In a Reuters story, Viacom responded to the findings of the Vidmeter study that concluded that Viacom content only accounted for a small fraction of YouTube’s video views. Seconding some of the comments on this site, Viacom said the study’s conclusion was misleading because it only accounted for content that has been removed from YouTube at the copyright owners’ request. Viacom says the study undercounts the amount of pirated content “by a significant margin.”
That the study undercounts big media content is almost certain. As the Reuters story notes, South Park and other videos are still available on YouTube. Given that the study concluded that such content only amounted to 9% of overall YouTube videos and 6% of views, however, the margin of undercounting could be “significant” without being particularly meaningful. Even if Viacom’s content accounts for five times the “1% of YouTube videos” the Vidmeter study reported, for example, Viacom’s overall percentage of YouTube videos would still be in single digits.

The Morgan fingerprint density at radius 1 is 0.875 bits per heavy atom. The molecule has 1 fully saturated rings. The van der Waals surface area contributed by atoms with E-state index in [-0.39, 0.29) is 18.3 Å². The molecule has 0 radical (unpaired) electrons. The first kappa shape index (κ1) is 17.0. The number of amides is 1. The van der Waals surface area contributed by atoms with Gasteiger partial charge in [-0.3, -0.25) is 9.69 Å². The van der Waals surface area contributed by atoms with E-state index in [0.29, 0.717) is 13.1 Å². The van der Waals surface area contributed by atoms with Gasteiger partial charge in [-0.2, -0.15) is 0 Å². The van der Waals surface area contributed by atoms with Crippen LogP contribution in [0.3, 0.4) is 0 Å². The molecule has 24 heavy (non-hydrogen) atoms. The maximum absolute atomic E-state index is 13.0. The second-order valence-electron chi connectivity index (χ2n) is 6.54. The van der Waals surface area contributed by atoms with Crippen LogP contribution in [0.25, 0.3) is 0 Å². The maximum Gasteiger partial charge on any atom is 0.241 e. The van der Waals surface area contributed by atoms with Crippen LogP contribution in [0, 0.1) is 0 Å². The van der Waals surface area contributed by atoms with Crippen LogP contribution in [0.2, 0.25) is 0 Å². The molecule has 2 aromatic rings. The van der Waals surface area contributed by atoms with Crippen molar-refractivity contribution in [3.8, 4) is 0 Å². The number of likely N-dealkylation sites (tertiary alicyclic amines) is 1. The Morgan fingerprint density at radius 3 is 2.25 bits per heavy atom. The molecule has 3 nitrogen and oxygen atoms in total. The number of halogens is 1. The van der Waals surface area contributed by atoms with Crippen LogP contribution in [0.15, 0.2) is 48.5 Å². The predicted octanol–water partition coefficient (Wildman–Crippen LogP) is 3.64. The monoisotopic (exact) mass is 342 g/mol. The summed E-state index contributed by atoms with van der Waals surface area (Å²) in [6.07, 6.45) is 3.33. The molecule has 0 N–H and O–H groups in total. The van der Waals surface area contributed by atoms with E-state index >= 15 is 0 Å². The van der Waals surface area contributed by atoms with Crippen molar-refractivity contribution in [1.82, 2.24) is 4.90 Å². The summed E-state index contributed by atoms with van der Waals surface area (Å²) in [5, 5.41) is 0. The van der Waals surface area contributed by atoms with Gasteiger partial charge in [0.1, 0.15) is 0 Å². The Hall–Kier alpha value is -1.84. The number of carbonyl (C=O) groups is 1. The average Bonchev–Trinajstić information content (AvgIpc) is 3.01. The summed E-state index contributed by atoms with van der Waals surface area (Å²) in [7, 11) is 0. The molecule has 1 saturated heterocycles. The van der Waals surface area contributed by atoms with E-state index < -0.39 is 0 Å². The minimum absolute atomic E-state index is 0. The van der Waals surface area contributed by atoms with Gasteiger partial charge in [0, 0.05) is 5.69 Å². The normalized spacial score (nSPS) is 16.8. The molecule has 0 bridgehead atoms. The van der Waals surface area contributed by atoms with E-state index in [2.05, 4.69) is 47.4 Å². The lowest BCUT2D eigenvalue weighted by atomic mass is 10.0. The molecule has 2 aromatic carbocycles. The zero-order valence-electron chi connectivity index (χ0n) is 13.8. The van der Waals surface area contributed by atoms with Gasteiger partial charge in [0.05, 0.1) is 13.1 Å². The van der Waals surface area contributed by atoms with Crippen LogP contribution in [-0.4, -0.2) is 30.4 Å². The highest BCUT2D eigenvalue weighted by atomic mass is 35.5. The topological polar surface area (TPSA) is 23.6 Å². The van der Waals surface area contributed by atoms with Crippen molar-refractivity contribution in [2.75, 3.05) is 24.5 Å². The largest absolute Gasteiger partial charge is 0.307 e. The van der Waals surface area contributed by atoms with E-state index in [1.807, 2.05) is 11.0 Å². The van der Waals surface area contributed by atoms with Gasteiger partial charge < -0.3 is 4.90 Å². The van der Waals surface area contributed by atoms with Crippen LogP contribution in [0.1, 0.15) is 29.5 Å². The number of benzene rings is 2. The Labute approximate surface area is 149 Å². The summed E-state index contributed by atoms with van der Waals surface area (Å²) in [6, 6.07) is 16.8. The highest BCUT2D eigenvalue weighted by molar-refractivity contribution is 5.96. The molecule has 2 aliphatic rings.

Also, the fact that some Viacom content can be found on YouTube today does not necessarily mean that it was there before the 100,000 Viacom videos were removed. Some of this content, no doubt, was “restored” to YouTube after the initial removal. It is conceivable, therefore, that the total percentage of Viacom-content views on YouTube today is less than it was before the videos were removed (in contrast to what Viacom suggests).
The most likely answer, in my opinion, is that the Vidmeter study undercounts big media content on YouTube, but not by enough to matter. Even if the undercounting is truly “significant,” the percentage of videos owned by anyone major media company is likely small. Google, moreover, has successfully signed distribution deals with a few major media companies and hundreds of small ones. It will likely continue to sign more–until not having one’s content on YouTube becomes even more of a competitive disadvantage than it is already today.